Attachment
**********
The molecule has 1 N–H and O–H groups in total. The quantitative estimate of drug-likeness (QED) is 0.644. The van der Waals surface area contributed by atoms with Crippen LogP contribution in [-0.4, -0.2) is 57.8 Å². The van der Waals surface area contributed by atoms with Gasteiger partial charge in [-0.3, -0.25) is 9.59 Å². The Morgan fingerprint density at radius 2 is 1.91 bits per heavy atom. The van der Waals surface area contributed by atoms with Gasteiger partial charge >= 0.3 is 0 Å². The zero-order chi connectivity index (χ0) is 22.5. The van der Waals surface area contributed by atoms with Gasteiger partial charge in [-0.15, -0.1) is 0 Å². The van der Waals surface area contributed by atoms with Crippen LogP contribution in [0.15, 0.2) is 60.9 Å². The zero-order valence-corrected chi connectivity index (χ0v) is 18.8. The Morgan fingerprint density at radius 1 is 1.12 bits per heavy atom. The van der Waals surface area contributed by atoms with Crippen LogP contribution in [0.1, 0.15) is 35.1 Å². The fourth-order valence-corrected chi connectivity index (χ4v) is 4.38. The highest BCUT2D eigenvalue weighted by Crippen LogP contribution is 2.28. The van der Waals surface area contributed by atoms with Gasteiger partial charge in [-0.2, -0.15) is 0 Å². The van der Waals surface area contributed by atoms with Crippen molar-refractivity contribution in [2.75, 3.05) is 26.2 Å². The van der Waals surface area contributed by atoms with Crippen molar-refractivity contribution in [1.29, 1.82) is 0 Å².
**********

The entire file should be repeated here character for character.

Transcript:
The molecule has 1 N–H and O–H groups in total. The quantitative estimate of drug-likeness (QED) is 0.644. The van der Waals surface area contributed by atoms with Crippen LogP contribution in [-0.4, -0.2) is 57.8 Å². The van der Waals surface area contributed by atoms with Gasteiger partial charge in [-0.3, -0.25) is 9.59 Å². The Morgan fingerprint density at radius 2 is 1.91 bits per heavy atom. The van der Waals surface area contributed by atoms with Gasteiger partial charge >= 0.3 is 0 Å². The zero-order chi connectivity index (χ0) is 22.5. The van der Waals surface area contributed by atoms with Gasteiger partial charge in [-0.15, -0.1) is 0 Å². The van der Waals surface area contributed by atoms with Crippen LogP contribution in [0.15, 0.2) is 60.9 Å². The zero-order valence-corrected chi connectivity index (χ0v) is 18.8. The Morgan fingerprint density at radius 1 is 1.12 bits per heavy atom. The van der Waals surface area contributed by atoms with Crippen LogP contribution in [0.1, 0.15) is 35.1 Å². The fourth-order valence-corrected chi connectivity index (χ4v) is 4.38. The highest BCUT2D eigenvalue weighted by Crippen LogP contribution is 2.28. The van der Waals surface area contributed by atoms with Gasteiger partial charge in [-0.2, -0.15) is 0 Å². The van der Waals surface area contributed by atoms with Crippen molar-refractivity contribution in [2.75, 3.05) is 26.2 Å². The van der Waals surface area contributed by atoms with Crippen molar-refractivity contribution in [1.29, 1.82) is 0 Å².